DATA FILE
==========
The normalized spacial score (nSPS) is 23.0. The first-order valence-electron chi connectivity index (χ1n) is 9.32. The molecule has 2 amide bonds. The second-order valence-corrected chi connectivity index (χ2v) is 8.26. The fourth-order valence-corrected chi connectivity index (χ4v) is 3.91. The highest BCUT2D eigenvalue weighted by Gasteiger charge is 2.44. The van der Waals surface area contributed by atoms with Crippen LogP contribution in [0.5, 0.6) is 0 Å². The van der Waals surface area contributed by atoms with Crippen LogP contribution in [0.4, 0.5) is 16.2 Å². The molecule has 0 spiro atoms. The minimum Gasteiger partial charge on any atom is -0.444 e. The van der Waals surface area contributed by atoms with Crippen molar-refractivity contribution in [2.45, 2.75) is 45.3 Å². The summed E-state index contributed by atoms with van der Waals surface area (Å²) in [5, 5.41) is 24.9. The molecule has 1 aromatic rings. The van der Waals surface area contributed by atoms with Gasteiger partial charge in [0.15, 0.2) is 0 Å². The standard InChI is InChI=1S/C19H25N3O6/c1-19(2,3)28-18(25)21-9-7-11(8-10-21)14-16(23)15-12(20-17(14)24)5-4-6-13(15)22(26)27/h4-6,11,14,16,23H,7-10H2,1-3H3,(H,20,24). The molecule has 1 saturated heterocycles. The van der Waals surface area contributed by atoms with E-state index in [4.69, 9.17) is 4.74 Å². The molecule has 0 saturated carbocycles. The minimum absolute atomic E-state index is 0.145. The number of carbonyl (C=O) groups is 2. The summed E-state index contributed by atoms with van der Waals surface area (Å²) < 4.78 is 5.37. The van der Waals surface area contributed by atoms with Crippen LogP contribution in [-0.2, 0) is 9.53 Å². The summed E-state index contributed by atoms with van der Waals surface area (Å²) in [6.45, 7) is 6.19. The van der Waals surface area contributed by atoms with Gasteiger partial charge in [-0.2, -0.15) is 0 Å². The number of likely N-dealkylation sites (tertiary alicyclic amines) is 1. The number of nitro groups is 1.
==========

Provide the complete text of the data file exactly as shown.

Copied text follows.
The normalized spacial score (nSPS) is 23.0. The first-order valence-electron chi connectivity index (χ1n) is 9.32. The molecule has 2 amide bonds. The second-order valence-corrected chi connectivity index (χ2v) is 8.26. The fourth-order valence-corrected chi connectivity index (χ4v) is 3.91. The highest BCUT2D eigenvalue weighted by Gasteiger charge is 2.44. The van der Waals surface area contributed by atoms with Crippen LogP contribution in [0.5, 0.6) is 0 Å². The van der Waals surface area contributed by atoms with Crippen LogP contribution in [0.4, 0.5) is 16.2 Å². The molecule has 0 spiro atoms. The minimum Gasteiger partial charge on any atom is -0.444 e. The van der Waals surface area contributed by atoms with Crippen molar-refractivity contribution in [2.45, 2.75) is 45.3 Å². The summed E-state index contributed by atoms with van der Waals surface area (Å²) in [5, 5.41) is 24.9. The molecule has 1 aromatic rings. The van der Waals surface area contributed by atoms with Gasteiger partial charge in [0.15, 0.2) is 0 Å². The standard InChI is InChI=1S/C19H25N3O6/c1-19(2,3)28-18(25)21-9-7-11(8-10-21)14-16(23)15-12(20-17(14)24)5-4-6-13(15)22(26)27/h4-6,11,14,16,23H,7-10H2,1-3H3,(H,20,24). The molecule has 1 saturated heterocycles. The van der Waals surface area contributed by atoms with E-state index in [4.69, 9.17) is 4.74 Å². The molecule has 0 saturated carbocycles. The minimum absolute atomic E-state index is 0.145. The number of carbonyl (C=O) groups is 2. The summed E-state index contributed by atoms with van der Waals surface area (Å²) < 4.78 is 5.37. The van der Waals surface area contributed by atoms with Crippen LogP contribution in [-0.2, 0) is 9.53 Å². The summed E-state index contributed by atoms with van der Waals surface area (Å²) in [6.45, 7) is 6.19. The van der Waals surface area contributed by atoms with Gasteiger partial charge in [-0.2, -0.15) is 0 Å². The number of likely N-dealkylation sites (tertiary alicyclic amines) is 1. The number of nitro groups is 1.